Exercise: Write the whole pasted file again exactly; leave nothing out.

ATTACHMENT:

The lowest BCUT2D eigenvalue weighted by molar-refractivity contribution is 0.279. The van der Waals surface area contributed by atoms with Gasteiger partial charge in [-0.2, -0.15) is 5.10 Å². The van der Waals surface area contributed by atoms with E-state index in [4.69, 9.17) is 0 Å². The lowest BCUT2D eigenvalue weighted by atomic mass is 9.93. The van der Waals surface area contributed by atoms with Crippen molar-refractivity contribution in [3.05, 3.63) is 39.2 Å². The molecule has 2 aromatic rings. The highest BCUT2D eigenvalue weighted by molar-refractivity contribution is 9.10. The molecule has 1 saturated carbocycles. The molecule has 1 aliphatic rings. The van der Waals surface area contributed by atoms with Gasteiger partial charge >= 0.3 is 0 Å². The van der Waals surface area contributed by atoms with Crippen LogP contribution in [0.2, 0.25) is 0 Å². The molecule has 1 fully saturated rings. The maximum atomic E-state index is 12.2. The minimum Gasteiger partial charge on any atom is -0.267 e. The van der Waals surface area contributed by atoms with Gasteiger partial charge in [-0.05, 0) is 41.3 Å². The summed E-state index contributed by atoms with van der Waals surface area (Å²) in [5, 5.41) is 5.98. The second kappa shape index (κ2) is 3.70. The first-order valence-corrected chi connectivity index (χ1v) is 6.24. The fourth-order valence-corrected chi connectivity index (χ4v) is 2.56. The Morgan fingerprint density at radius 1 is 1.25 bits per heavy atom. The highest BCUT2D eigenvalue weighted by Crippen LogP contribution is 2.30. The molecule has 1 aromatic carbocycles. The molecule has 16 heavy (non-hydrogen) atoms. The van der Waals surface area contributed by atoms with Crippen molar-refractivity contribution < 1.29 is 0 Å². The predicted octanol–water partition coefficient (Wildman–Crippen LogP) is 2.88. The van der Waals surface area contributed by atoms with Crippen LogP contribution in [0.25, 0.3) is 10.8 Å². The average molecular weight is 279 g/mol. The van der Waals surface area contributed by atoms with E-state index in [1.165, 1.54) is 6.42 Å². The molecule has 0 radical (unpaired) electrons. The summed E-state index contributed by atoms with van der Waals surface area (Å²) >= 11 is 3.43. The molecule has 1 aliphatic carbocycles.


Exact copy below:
The lowest BCUT2D eigenvalue weighted by molar-refractivity contribution is 0.279. The van der Waals surface area contributed by atoms with Gasteiger partial charge in [-0.2, -0.15) is 5.10 Å². The van der Waals surface area contributed by atoms with E-state index in [4.69, 9.17) is 0 Å². The lowest BCUT2D eigenvalue weighted by atomic mass is 9.93. The van der Waals surface area contributed by atoms with Crippen molar-refractivity contribution in [3.05, 3.63) is 39.2 Å². The molecule has 2 aromatic rings. The highest BCUT2D eigenvalue weighted by molar-refractivity contribution is 9.10. The molecule has 1 saturated carbocycles. The molecule has 1 aliphatic rings. The van der Waals surface area contributed by atoms with Gasteiger partial charge >= 0.3 is 0 Å². The van der Waals surface area contributed by atoms with Crippen LogP contribution in [0.2, 0.25) is 0 Å². The molecule has 1 fully saturated rings. The maximum atomic E-state index is 12.2. The minimum Gasteiger partial charge on any atom is -0.267 e. The van der Waals surface area contributed by atoms with Gasteiger partial charge in [-0.05, 0) is 41.3 Å². The summed E-state index contributed by atoms with van der Waals surface area (Å²) in [5, 5.41) is 5.98. The second kappa shape index (κ2) is 3.70. The first-order valence-corrected chi connectivity index (χ1v) is 6.24. The fourth-order valence-corrected chi connectivity index (χ4v) is 2.56. The Morgan fingerprint density at radius 1 is 1.25 bits per heavy atom. The highest BCUT2D eigenvalue weighted by Crippen LogP contribution is 2.30. The molecule has 1 aromatic carbocycles. The molecule has 16 heavy (non-hydrogen) atoms. The van der Waals surface area contributed by atoms with Crippen molar-refractivity contribution < 1.29 is 0 Å². The predicted octanol–water partition coefficient (Wildman–Crippen LogP) is 2.88. The van der Waals surface area contributed by atoms with Crippen LogP contribution in [0.25, 0.3) is 10.8 Å². The average molecular weight is 279 g/mol. The van der Waals surface area contributed by atoms with E-state index in [1.165, 1.54) is 6.42 Å². The molecule has 0 radical (unpaired) electrons. The summed E-state index contributed by atoms with van der Waals surface area (Å²) >= 11 is 3.43. The molecule has 1 aliphatic carbocycles.